But it didn’t end there. Like I said, I went on to Junior High, and I continued my panty-stuffing ways each time I showered. One day while walking to my locker, something felt slightly "off," so I glanced down and noticed a slight bulge in my pant leg. I knew exactly what it was…my underwear… again! But this time I was prepared. I felt the bulge moving slowly down my leg with each step I took. I kept up the pace, knowing that they would soon make their exit into the hallway. If I slowed down or stopped, everyone would see them fall from my pant leg, but if I kept walking quickly, they would become lost and trampled in a sea of teenagers, and by the time someone noticed them, I’d be long gone.

My plan worked. I anonymously lost my panties in the hall of my school and never looked back.
Now that I'm an adult (and have several years to protect me from the experience), I have no shame in confessing...

They were mine! The whole time, they were mine! 

Wednesday, May 30, 2012

Getting Our Memorial On

I didn't intend to write a post about our Memorial Day weekend, but I read so many other awesome posts about the weekend that I couldn't just sit back and exclude myself!

Our Memorial Day festivities started last Monday. I took the kids to the dollar store to pick out some pinwheels to take to the cemetery (that was our "field trip" for the week). Nicky has always been very curious about death, so going to the cemetery was quite the experience for him. We went and visited the graves of Scotty's grandma, Scotty's brother, and my grandpa. 

Scotty had Friday off work, so we headed up to the cabin for the night. Daisy is our little fisherman (fishergirl?) She LOVES her Barbie fishing pole, and she's pretty good at casting. She always asks Scotty to put some "bake" on her line. He has to trick her because there's no hook on it, but she hasn't figured it out yet.

I always spend a lot of time wandering around the pond taking pictures of wildflowers. I'm not a big fan of fishing (one of Scotty's only complaints about me - luckily he's willing to overlook this flaw and stay married to me).

Scotty used Daisy for an arm workout on our way back to the cabin.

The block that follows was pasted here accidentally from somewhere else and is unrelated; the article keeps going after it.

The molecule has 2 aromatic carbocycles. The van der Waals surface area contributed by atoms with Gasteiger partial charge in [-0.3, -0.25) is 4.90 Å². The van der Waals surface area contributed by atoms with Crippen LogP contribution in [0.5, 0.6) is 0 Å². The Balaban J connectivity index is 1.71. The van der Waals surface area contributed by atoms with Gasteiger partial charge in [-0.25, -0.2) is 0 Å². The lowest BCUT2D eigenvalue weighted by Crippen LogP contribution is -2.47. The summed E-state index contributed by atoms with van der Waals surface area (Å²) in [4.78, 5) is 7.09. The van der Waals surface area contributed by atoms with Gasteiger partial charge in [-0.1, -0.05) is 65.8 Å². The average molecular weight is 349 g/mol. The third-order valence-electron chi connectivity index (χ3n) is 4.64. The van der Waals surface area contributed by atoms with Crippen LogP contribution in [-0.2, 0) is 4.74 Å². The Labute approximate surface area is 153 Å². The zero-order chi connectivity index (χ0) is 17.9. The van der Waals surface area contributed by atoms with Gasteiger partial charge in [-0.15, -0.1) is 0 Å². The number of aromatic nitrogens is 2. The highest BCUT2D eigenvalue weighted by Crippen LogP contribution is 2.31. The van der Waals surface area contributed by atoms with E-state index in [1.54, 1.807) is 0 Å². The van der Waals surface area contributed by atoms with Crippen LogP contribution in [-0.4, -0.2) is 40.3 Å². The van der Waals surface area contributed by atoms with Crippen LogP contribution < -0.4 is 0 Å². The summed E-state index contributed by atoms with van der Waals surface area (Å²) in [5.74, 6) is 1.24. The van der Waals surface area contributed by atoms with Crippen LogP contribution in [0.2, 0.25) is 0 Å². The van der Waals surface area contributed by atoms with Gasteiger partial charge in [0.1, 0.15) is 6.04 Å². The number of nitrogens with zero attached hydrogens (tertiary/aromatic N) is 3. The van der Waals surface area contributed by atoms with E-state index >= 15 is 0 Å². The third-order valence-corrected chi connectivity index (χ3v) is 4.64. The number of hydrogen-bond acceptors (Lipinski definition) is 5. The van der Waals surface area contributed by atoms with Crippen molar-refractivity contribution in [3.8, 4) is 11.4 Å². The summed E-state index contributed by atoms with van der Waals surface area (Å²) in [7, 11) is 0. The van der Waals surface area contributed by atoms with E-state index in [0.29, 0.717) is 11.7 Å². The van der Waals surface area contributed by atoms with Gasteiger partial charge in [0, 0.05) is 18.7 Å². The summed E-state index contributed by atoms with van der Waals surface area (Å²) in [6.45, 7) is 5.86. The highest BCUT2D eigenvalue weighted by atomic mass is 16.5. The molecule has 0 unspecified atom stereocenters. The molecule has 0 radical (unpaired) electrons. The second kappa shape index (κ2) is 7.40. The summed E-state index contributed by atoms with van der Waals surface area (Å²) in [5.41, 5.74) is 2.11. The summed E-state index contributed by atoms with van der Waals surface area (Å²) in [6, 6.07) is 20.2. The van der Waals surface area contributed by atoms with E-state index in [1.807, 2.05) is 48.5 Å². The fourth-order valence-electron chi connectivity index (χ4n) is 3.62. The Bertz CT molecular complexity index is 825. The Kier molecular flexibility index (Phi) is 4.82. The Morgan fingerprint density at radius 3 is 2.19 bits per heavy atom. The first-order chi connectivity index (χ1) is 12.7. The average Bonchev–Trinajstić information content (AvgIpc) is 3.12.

(Random fact: Scotty has lost nearly thirty pounds this year).

On Saturday we left the cabin and drove home through Park City. We drove past the shoe tree(s) which nearly killed me because there are so many really nice pairs of shoes up there that I would love to get my hands on.

(They donate them to charity every fall).

That night we watched Mission Impossible (we're only 16 years behind the times), and I was reminded that Tom Cruise, though sometimes strange, isn't ugly.

On Sunday, we did the church thing, then we went to an indoor weenie roast at my mother-in-law's house. We roasted German hot dogs and brats over her living room fire. After that, we went to my father-in-law's house for a BBQ. We played a few exciting round of "I Never" (special Mormon non-drinking edition) and then a few rounds of Werewolves around the fire.

{photo stolen borrowed from my sister-in-law who shall remain Nameless}

On Monday, we bummed around for most of the day. We went to lunch at Chuck-A-Rama so I could fill up on scones and mashed potatoes. That night we went to a family reunion. The kids had a blast and came home filthy.

We had a lot of fun, and we were extra spoiled with a four-day weekend. I'll take as many of those as I can get!

Tuesday, May 29, 2012

Of Winners and Losers

I have a freakishly good memory when it comes to names, faces, and general information about people. Sometimes it’s a blessing, but sometimes it’s a curse. It makes me seem a little stalker-ish at times. I always know who everyone is, and I can usually tell you a few random facts about a person who doesn’t remember ever meeting me.
Creepy, no?
I used to work at a country store for a local dairy. I made ice cream cones, stocked the shelves with milk, and wore an apron with cow spots on it. Fun times! As a cashier, I knew 90% of the customers by name because they paid with checks or debit cards. The other 10% were either first-time customers, or paid with cash, but even with cash-paying customers, I usually knew what they wanted, and if I saw them walk in while their product of choice was out-of-stock, I’d run back and throw some on the shelves before they could blink an eye.